From Vista to Windows 7

Now that the initial hue and cry over the release of Windows 7 has died down a little, I thought that I might report on how I got on upgrading a Vista machine to Windows 7.  Basically, it’s a doddle, but is it worth it?

Being a (somewhat mature) Masters student, I was able to purchase the upgrade to Windows 7 Home Premium for about half the current promotional rate.  Here in the UK, that equates to about 40 GBP, including the media.  Fortunately, I was able to download the upgrade rather than wait for the post to arrive but at around 2 GB, I left it downloading overnight.

My laptop is a year-old HP 9800 model with 3 GB RAM and an AMD Turion processor.  It had come with Vista and to be honest, I had no real problems.  My main Microsoft issue is with the ribbon bars in Office 2007!

Consequently, I decided to upgrade Vista rather than start afresh.  When I started the upgrade, the first part of the process was to check compatibility.  No hardware driver issues were reported but I had to uninstall my anti-virus (Kaspersky) and it warned about iTunes registration.  So after sorting those out and rebooting, the upgrade was good to go.

I’m not sure how long it actually took but it was less than six hours – I left it running overnight and was presented with the licence key screen when I got up the next morning.  Few more mouse clicks later and it was all done.

After logging on, everything was as I left it, albeit with a few slight changes to the user interface.  What’s good is that there’s no longer the blue and green slime background, instead a blue one with a bird, somewhat reminiscent of Twitter, but perhaps bearing an olive branch.  I’m sure you’ll have read elsewhere about the various UI changes – I quite like the revised Taskbar with each program taking up one slot.

Windows warned me about the absence of anti-virus software pretty quickly but re-installing the same version of Kaspersky caused no problems.  During the installation, the reduction in user access control prompts was noticeable but the were still some.  I know that there have been some reports to the contrary regarding malware, but there seemed to be a better balance of control now.

But after that, it was pretty much business as usual.  There was some stuff about “Homegroups” and another secret key, but I largely ignored that – I’ll sort it out later once I understand better what it’s about.

Was it any faster?  Hard to say, I’m not a really demanding user but it opened video files, played music, etc. all as I’d expect.  Windows Explorer toolbar still wants me to burn files as a popular activity despite that fact that I’ve never once burnt a CD on the laptop.

Later on, I asked my wife what she thought of Windows 7.  “Windows 7?  I didn’t even realise that you’d done the upgrade.”  Whether that’s a compliment or not, I’m uncertain.  I think it reflects that if you are a Vista user and you are happy enough, it’s not a compelling upgrade.  Perhaps 98 to 98SE would be selling it short and 95 to 98 might be a better comparison.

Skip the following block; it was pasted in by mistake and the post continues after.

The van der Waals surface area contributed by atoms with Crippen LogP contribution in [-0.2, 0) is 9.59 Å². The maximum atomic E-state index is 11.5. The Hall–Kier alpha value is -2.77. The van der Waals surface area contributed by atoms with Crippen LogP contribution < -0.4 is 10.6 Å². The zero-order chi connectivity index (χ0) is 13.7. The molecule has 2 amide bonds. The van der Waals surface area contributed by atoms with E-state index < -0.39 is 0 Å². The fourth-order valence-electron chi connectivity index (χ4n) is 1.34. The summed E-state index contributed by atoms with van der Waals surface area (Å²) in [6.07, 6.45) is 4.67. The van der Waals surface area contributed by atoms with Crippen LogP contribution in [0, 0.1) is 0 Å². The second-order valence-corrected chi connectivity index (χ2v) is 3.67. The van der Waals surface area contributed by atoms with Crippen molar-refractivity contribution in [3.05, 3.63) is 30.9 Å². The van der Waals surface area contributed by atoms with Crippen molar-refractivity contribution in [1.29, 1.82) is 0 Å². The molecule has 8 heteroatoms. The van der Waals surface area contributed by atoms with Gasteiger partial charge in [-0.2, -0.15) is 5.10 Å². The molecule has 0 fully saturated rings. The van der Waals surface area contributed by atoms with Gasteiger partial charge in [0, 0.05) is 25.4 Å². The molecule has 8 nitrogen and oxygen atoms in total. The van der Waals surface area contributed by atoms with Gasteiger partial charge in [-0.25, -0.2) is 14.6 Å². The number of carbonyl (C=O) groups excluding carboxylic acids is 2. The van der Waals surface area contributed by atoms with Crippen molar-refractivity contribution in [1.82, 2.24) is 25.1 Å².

However, in terms of cost, if I’d paid the full retail post-January 2010 upgrade price, I think I would’ve felt ripped off.  At Microsoft’s current promotional price, it’s ok value and at the student price, good value.  Obviously I’m coming from Vista to 7 and if you were coming from XP, you be getting more value from the upgrade.

Overall, for existing Vista owners it’s painless to upgrade, you’ll feel right at home but you may question the value.

4 thoughts on “From Vista to Windows 7

  1. I upgraded an older laptop that Vista would have crippled. Windows 7 runs like a dream. It is the Windows Vista that I *wanted* to like.

  2. There may be an element of old dog and new tricks, but I just don’t find the ribbons logical – insert row isn’t on the Insert ribbon in Excel, for example, and I can’t predict where a function or item is going to be.

    I would have been fine with two options, old menus v. new ribbons and, say, a statement from Ms that there were intending to phase out menus in Office 2012, but no, there’s Microsoft’s way and that’s it.

    So personally, I now use use OpenOffice.

  3. I love the Ribbon. Makes using and teaching Office to my kids much easier. Can’t wait for Office 2010 when I can get a 64 Bit version.
    I upgraded 3 PCs to 7, one in place and 2 clean installs. I had 0 problems with any of them. The tools Microsoft provides for backing up and restoring data worked great.

  4. I’m with you, Andrew, it’s not usually the operating system I have issues with, it’s the massive changes to other software, like the whole “ribbon” thing on MSOffice. What a waste of time to change something that worked so well before. I now have to hunt for everything I need to do, and don’t even get me started on the new keyboard commands for all of that ribbon stuff that we are trying to teach our disabled students.

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